Boris Johnson is expected to confirm he is confident the majority of the remaining Covid restrictions in England can be lifted from 19 July.
Making face masks voluntary and ending 1m-plus social distancing and QR code sign-ins at restaurants will be among his press conference announcements.
The PM said people must "learn to live" with Covid and "exercise judgement".
Infections are expected to rise when rules are eased but ministers believe deaths will be limited by vaccinations.
A further 27,334 cases were reported across the UK on Monday, alongside another nine deaths within 28 days of a positive test.
The fourth and final stage of the government's roadmap out of lockdown in England was delayed last month to no earlier than 19 July.
Among the current measures are the "rule of six" for gatherings, table service in pubs and restaurants, capacity limits in theatres and cinemas, the closure of nightclubs, and working from home guidance.
However, while many of the remaining rules and guidance looks set to be swept away, the prime minister is not expected to address self isolation, travel restrictions or the rules in schools.
Scotland, Wales and Northern Ireland are in charge of their own coronavirus rules, and the Scottish government has suggested it may retain some basic measures, including wearing masks, at its next review in August.
The chairman of the British Medical Association, Dr Chaand Nagpaul, said it "makes no sense" to stop wearing face masks in enclosed public settings amid a rising number of cases of the Delta variant.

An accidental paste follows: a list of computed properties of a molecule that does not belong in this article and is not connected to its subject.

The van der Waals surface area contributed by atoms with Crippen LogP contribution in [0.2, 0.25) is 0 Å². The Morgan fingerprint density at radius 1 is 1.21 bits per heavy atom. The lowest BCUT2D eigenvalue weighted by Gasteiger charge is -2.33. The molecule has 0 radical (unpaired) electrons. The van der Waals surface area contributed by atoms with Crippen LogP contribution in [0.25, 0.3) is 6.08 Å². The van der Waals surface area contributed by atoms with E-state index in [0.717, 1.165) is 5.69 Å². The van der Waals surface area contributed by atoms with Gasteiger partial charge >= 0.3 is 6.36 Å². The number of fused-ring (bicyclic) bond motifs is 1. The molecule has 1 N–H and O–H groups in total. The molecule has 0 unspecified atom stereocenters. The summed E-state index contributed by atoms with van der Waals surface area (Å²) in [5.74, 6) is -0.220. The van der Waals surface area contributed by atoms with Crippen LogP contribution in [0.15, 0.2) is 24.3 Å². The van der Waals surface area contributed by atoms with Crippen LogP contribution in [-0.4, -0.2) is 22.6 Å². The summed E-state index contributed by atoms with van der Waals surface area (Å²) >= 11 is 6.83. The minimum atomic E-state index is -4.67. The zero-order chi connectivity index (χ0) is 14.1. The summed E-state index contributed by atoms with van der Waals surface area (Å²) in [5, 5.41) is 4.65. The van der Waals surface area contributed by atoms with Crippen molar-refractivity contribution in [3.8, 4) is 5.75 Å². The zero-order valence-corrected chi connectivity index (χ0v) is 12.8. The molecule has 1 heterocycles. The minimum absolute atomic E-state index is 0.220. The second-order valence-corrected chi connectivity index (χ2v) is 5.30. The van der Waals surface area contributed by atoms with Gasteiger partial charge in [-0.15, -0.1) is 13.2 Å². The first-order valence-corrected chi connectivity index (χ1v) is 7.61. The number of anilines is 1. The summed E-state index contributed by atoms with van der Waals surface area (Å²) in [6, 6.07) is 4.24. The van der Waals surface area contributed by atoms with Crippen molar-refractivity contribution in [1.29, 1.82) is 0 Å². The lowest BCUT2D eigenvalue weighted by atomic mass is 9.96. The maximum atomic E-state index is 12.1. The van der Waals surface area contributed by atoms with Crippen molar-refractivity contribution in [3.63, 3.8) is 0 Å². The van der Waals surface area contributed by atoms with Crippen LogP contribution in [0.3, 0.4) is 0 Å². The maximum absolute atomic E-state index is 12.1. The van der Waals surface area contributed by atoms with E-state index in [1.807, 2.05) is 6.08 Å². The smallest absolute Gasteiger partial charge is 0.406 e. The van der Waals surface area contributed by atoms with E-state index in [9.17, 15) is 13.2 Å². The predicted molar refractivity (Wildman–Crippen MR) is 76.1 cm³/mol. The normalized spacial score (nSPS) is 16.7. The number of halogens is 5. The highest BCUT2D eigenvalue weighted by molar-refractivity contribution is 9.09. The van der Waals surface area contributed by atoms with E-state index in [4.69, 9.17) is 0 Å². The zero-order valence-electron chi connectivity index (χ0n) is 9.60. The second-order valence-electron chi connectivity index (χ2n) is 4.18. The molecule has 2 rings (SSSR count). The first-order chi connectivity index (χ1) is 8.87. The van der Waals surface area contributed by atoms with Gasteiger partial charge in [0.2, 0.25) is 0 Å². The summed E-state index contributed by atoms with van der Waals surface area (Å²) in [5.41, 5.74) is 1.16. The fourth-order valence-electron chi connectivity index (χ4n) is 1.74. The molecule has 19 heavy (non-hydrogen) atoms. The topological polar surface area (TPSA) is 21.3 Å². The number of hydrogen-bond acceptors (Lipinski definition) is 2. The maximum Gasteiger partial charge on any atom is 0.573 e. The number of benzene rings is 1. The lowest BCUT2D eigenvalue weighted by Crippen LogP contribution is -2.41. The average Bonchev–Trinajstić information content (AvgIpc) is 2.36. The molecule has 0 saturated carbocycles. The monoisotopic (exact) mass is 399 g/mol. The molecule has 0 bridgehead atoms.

He told BBC Radio 4's Today programme "face masks are proven to reduce spread of this infection" and "we can't understand why we would knowingly want people to become infected".
Unions representing public transport and shop workers said their staff would face even more risk of infection if face mask rules are dropped.
Meanwhile, Ryanair said face masks would remain mandatory on its flight "in order to protect the health of our passengers and crew".
In comments released by Downing Street before the prime minister gives his update at a 17:00 BST news conference, Mr Johnson said he "must stress that the pandemic is not over and that cases will continue to rise over the coming weeks".
But praising the successful vaccine rollout, he said he would "set out how we can restore people's freedoms", adding: "As we begin to learn to live with this virus, we must all continue to carefully manage the risks from Covid and exercise judgement when going about our lives."
Downing Street said step four of the easing would go ahead in two weeks' time only if the government's "four tests" for easing curbs had been met.
The verdict on those tests - on the jab rollout, vaccine effectiveness, hospital admissions, and new virus variants - would only be confirmed on 12 July following a review of the latest data.
The findings of reviews on the use of Covid certification - or vaccine passports - and on social-distancing measures are also due to be announced by Mr Johnson.
It is understood the restriction banning pub-goers from ordering a drink directly at the bar will be dropped.
But Downing Street stressed rules against travel to high-risk countries, the requirement to isolate if people test positive, as well as surge and community Covid testing programmes would continue after 19 July.
Health Secretary Sajid Javid will update the Commons on the changes at the same time Mr Johnson holds his briefing at Downing Street alongside England's chief medical officer, Prof Chris Whitty, and the government's chief scientific adviser Sir Patrick Vallance.
Behavioural psychologist Prof Stephen Reicher, one of the scientists advising the government, expressed concern about the face mask plans.